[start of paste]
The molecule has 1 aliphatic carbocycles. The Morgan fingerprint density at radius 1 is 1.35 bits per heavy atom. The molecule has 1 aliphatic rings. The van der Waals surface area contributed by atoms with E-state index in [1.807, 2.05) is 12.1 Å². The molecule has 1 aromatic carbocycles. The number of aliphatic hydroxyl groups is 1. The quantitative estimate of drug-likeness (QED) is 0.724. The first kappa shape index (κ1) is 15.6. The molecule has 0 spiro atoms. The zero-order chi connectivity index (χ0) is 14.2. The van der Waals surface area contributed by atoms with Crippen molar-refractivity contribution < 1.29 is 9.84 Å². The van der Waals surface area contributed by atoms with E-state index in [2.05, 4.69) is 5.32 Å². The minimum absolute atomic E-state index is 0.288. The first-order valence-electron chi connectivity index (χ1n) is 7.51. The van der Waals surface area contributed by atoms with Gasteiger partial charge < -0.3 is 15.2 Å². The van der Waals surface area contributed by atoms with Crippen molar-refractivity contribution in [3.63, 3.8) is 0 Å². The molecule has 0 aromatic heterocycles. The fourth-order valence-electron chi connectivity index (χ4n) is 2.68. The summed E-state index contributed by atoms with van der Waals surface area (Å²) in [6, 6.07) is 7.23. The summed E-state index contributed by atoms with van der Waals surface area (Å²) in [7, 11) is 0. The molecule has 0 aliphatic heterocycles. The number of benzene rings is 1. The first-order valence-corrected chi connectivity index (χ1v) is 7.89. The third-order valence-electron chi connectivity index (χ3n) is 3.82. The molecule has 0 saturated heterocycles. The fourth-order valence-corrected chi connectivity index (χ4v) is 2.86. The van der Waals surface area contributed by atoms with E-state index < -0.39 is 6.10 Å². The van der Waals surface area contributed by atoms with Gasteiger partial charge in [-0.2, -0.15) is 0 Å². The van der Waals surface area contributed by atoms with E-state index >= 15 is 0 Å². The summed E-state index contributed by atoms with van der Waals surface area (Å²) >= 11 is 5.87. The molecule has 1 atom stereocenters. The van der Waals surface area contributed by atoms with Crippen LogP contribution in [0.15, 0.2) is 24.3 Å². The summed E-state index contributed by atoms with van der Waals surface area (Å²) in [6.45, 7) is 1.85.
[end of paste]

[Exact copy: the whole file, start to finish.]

The molecule has 1 aliphatic carbocycles. The Morgan fingerprint density at radius 1 is 1.35 bits per heavy atom. The molecule has 1 aliphatic rings. The van der Waals surface area contributed by atoms with E-state index in [1.807, 2.05) is 12.1 Å². The molecule has 1 aromatic carbocycles. The number of aliphatic hydroxyl groups is 1. The quantitative estimate of drug-likeness (QED) is 0.724. The first kappa shape index (κ1) is 15.6. The molecule has 0 spiro atoms. The zero-order chi connectivity index (χ0) is 14.2. The van der Waals surface area contributed by atoms with Crippen molar-refractivity contribution < 1.29 is 9.84 Å². The van der Waals surface area contributed by atoms with E-state index in [2.05, 4.69) is 5.32 Å². The minimum absolute atomic E-state index is 0.288. The first-order valence-electron chi connectivity index (χ1n) is 7.51. The van der Waals surface area contributed by atoms with Gasteiger partial charge < -0.3 is 15.2 Å². The van der Waals surface area contributed by atoms with Crippen molar-refractivity contribution in [3.63, 3.8) is 0 Å². The molecule has 0 aromatic heterocycles. The fourth-order valence-electron chi connectivity index (χ4n) is 2.68. The summed E-state index contributed by atoms with van der Waals surface area (Å²) in [6, 6.07) is 7.23. The summed E-state index contributed by atoms with van der Waals surface area (Å²) in [7, 11) is 0. The molecule has 0 aliphatic heterocycles. The number of benzene rings is 1. The first-order valence-corrected chi connectivity index (χ1v) is 7.89. The third-order valence-electron chi connectivity index (χ3n) is 3.82. The molecule has 0 saturated heterocycles. The fourth-order valence-corrected chi connectivity index (χ4v) is 2.86. The van der Waals surface area contributed by atoms with E-state index < -0.39 is 6.10 Å². The van der Waals surface area contributed by atoms with Gasteiger partial charge in [-0.2, -0.15) is 0 Å². The van der Waals surface area contributed by atoms with E-state index >= 15 is 0 Å². The summed E-state index contributed by atoms with van der Waals surface area (Å²) >= 11 is 5.87. The molecule has 1 atom stereocenters. The van der Waals surface area contributed by atoms with Crippen LogP contribution in [0.15, 0.2) is 24.3 Å². The summed E-state index contributed by atoms with van der Waals surface area (Å²) in [6.45, 7) is 1.85.